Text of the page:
Money Matters Discusses Bag Lady Syndrome CBS Boston
BOSTON (CBS) This syndrome really does exist. A study done this summer by Allianz Life, their 2013 Women, Money Power Study, states that a Swarovski lmost 50% of women, no matter what their income levels, are having this same fear.
Several years ago I proclaimed the first week of October national Bag Lady Week. I thought we should draw attention to this matter.
She struggles to make ends meet on an average annual income of about $16,000 compared with over $29,000 for men. According to the Census Bureau, nearly one Swarovski in five women who are living alone live in poverty.
During her lifetime the average woman Swarovski will spend 17 years raising her children and 18 years caring for elderly parents and possibly her spouse. Her retirement income is also smaller because she probably did not receive a pension and was paid less over her lifetime than the average man. Less than 1/3 of women will receive a pension as c Swarovski ompared to 55% of men. Women are more likely to work part time so often they are not eligible for a pension.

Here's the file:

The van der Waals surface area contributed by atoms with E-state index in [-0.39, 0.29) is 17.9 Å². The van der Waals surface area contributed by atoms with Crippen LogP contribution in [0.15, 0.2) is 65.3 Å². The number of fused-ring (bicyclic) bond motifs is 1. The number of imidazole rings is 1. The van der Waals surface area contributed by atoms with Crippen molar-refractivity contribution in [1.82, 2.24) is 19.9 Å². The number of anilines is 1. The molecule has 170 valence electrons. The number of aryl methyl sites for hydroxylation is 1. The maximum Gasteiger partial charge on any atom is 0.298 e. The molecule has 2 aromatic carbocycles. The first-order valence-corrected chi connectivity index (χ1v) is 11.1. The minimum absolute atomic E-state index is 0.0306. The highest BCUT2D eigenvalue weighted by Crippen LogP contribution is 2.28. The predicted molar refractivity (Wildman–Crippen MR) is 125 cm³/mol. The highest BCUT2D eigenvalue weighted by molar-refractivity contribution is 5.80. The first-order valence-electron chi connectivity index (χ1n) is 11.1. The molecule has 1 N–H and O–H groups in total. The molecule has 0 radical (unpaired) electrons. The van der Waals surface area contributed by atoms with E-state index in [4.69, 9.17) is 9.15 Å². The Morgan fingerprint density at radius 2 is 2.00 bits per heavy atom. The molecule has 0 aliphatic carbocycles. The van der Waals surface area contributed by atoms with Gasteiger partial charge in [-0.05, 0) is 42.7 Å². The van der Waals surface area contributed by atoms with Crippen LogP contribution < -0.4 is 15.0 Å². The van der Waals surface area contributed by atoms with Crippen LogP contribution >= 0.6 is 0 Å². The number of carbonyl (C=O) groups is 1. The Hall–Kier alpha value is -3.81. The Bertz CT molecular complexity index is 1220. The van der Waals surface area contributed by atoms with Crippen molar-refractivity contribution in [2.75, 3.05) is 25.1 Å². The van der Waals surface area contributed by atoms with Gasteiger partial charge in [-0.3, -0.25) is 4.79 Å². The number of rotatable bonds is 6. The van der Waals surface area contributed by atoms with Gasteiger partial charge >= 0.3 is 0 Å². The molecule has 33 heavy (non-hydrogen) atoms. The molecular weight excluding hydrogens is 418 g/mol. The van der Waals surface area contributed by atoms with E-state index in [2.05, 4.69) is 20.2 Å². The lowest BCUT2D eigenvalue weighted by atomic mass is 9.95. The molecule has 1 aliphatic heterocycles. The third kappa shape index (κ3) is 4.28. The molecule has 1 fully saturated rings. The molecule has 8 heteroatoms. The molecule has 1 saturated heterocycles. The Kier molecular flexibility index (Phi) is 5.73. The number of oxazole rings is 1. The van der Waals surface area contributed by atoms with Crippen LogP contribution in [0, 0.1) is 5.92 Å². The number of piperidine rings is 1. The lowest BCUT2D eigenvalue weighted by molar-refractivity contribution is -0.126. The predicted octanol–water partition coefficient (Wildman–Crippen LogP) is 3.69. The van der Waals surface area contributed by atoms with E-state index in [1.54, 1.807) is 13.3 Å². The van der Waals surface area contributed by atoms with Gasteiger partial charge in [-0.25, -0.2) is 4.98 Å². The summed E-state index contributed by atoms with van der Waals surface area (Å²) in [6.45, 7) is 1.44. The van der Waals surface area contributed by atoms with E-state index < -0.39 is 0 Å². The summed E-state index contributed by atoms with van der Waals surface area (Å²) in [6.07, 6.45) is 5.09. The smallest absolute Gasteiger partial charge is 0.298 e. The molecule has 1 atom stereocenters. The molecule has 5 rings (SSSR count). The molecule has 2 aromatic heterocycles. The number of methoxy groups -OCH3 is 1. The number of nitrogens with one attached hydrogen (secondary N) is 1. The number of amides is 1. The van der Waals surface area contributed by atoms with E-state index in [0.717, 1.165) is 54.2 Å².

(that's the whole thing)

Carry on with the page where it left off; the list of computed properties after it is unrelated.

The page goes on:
Most women receive lower Social Security benefits. They are the face of Social Security, comprising almost 60% of beneficiaries over age 62 and 70% of recipients over age 85.
For one third of the unmarried elderly women Social Security is their sole source of retirement income. The average monthly Social Security check for a woman is $1,023. That’s $300 a month less than that of the average man and over 20 years that’s $72,000.
The numbers only get scarier! Seven out of ten “baby boomer” women are expected to outlive their husbands/partners. Many will be widows for 15 to 20 years.